Tuesday, November 18, 2008

The Black Vote on Prop 8

In the last post, I addressed the question (arising out of the aftermath of California's Proposition 8), "Why are homosexuals in California behaving as terrorists?" In this post, I want to address a second question, to wit,
Why did blacks overwhelmingly vote for Prop 8, in favor of traditional marriage?
Now, there are undoubtedly a number of reasons that could rightly be offered, and I in no way want to suggest that mine is the primary one. Nonetheless, I think it worth a mention.

I believe it has been a gross strategical error on the part of gays and lesbians to seek to equate their efforts with the civil rights movement. At best, this equation is a faulty analogy; at worst it trivializes the great injustices perpetrated on people of color and the sacrifice and suffering that they went through (and go through) to see those injustices end.

An analogy is faulty (and thus fallacious) when the differences (between the two things compared) are more significant and central than the similarities. In the case of civil rights and "same-sex marriage," the similarity is this... two groups, both minorities, desired a change in the laws affecting them.

Here are some of the differences... Blacks were (and are) being denied basic rights available to everyone else. These included job opportunities, educational opportunities, the right to eat, ride, and sleep where others (of the majority) were allowed. As a result, blacks were underpaid, undereducated, second-class citizens in every way. By contrast, homosexuals are not denied education, job opportunities, or any other rights. Homosexuals in America have more education and higher income than the average citizen, and can eat, ride, and sleep wherever they want. They are denied no rights offered everyone else.

Indeed, gays and lesbians can even get married just like anyone else. The problem is that they don't want to enter into the longtime, heterosexual commitment that is (and always has been) marriage. What's more, no one is preventing them from engaging in the relationships that they have chosen. So, the only thing that they lack is the wholesale respect and blessing of their aberrant relationships by the public at large, and the minor financial incentives that the government has offered to married couples. Parenthetically, the government has recognized the importance to a nation of strong traditional families; while it is apparent that homosexuals would benefit (at significant cost to the rest) from such incentives if marriage were redefined, there doesn't seem to be any benefit to the nation or government for so promoting such alliances.)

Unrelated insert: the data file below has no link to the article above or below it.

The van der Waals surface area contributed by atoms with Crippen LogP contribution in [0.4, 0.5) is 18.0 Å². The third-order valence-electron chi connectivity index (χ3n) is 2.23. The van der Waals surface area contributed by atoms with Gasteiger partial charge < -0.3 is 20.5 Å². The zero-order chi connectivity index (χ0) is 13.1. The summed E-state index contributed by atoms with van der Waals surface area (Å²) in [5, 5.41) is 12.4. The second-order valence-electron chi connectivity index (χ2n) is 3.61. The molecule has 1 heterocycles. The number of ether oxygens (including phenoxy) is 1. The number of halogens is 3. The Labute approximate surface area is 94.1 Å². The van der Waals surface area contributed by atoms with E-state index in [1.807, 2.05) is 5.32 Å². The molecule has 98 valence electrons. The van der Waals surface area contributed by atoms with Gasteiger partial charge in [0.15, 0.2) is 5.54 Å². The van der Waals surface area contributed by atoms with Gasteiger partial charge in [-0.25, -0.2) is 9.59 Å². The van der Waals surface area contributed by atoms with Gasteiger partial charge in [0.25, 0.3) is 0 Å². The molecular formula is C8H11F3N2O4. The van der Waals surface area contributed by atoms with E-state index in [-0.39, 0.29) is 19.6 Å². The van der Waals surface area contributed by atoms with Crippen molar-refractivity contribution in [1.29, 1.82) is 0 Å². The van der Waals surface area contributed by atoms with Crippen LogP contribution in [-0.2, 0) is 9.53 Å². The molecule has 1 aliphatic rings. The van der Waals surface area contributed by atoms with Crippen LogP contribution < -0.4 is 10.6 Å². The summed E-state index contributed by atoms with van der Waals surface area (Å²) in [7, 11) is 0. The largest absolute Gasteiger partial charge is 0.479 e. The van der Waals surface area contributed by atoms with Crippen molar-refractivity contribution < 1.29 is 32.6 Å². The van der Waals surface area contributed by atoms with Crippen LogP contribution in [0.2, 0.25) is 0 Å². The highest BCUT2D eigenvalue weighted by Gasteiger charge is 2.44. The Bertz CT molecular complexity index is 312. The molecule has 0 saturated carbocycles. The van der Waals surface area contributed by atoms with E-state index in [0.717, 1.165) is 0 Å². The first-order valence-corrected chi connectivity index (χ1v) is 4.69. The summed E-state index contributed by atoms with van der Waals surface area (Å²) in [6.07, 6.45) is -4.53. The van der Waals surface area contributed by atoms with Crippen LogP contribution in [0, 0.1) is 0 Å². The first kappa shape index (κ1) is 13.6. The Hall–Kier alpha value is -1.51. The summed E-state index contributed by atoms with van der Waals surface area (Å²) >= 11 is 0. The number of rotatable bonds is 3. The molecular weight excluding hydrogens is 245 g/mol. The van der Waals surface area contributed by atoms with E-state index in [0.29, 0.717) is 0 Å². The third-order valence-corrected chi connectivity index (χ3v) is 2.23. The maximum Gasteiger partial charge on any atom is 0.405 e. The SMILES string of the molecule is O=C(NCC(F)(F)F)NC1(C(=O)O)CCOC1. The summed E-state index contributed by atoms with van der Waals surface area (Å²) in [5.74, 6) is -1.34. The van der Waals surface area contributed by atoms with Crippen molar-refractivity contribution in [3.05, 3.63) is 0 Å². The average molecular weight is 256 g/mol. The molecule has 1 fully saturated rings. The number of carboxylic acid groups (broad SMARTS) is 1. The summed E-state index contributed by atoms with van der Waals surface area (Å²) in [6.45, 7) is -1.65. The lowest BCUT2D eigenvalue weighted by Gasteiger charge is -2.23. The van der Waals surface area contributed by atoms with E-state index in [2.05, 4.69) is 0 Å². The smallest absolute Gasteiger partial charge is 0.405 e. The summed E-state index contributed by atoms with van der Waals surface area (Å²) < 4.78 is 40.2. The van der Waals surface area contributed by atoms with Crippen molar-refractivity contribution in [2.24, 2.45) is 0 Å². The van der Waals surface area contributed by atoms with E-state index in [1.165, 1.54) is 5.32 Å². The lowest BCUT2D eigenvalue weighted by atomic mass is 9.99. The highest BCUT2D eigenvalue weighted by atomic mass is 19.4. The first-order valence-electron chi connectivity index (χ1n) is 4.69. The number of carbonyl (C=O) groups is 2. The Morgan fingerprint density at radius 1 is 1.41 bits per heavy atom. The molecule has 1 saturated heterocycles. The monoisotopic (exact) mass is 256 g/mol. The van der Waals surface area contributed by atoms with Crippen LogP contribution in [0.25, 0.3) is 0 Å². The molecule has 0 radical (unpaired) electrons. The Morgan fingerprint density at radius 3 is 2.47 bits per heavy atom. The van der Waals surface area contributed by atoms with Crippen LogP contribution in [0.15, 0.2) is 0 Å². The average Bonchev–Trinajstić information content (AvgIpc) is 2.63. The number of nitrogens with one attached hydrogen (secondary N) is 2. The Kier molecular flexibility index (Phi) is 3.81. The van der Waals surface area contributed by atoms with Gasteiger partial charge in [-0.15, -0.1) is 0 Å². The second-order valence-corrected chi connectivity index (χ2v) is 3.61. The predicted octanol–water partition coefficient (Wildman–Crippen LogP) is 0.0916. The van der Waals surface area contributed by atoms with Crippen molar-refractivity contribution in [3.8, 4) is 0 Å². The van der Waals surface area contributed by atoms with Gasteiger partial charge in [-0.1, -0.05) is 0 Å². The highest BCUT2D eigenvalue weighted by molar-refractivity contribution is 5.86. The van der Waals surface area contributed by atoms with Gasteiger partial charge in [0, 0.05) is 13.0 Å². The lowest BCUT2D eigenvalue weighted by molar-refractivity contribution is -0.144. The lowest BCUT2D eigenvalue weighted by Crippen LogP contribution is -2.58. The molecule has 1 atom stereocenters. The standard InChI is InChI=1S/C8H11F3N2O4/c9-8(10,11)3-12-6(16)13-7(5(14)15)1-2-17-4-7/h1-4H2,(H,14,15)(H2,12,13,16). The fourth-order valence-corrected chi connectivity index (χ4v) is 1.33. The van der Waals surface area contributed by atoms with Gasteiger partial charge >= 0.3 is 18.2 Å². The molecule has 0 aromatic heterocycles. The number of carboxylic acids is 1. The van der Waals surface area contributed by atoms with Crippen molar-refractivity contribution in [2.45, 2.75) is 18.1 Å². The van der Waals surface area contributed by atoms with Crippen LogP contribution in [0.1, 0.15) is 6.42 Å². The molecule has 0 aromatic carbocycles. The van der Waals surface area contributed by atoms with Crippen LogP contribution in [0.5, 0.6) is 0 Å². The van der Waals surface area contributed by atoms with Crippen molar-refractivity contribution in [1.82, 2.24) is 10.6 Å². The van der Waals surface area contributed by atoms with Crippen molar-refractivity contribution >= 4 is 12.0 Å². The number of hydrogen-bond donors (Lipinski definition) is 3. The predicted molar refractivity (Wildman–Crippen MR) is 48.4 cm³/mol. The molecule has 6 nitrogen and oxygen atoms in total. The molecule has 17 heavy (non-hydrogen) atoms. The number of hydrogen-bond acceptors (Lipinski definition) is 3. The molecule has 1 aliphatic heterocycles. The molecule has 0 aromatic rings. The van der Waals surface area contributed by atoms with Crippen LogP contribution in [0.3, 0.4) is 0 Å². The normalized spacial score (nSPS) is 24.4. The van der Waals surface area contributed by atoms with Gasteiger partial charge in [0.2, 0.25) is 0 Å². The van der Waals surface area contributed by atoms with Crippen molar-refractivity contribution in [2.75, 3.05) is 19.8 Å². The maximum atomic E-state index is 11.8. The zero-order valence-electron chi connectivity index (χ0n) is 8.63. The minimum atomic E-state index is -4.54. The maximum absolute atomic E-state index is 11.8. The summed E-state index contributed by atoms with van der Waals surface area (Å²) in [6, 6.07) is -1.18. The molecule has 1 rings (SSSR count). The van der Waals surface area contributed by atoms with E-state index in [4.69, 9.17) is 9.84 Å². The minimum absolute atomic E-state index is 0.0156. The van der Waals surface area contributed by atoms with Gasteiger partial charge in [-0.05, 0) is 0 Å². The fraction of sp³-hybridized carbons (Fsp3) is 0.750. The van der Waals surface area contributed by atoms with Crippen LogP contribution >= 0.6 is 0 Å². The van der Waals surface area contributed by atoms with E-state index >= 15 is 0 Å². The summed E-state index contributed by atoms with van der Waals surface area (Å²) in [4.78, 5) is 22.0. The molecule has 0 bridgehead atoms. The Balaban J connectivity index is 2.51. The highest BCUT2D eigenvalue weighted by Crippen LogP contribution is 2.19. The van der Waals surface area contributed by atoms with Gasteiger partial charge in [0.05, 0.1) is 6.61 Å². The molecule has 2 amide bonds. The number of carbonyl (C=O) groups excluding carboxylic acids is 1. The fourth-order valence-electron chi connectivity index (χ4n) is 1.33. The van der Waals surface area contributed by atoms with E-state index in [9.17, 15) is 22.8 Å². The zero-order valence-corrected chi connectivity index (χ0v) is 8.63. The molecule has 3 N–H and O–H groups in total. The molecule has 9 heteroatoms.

It really isn't any wonder that blacks do not tend to buy into the gay agenda; they have every reason to be outraged at the claim that "gay rights" are an extension of the courageous fight for equality in which people of color have been engaged for so long. This problem is probably too obvious (to most of my readers) to even warrant this post, but it seems that homosexuals can't somehow see it.

1 comment:

Debi said...

Hear hear! I must agree with you on this. There are huge fundamental differences between these two groups.

The attempt by the "gaysbian" community to piggyback on the black community's legitimate struggle for equal rights is egregious at best.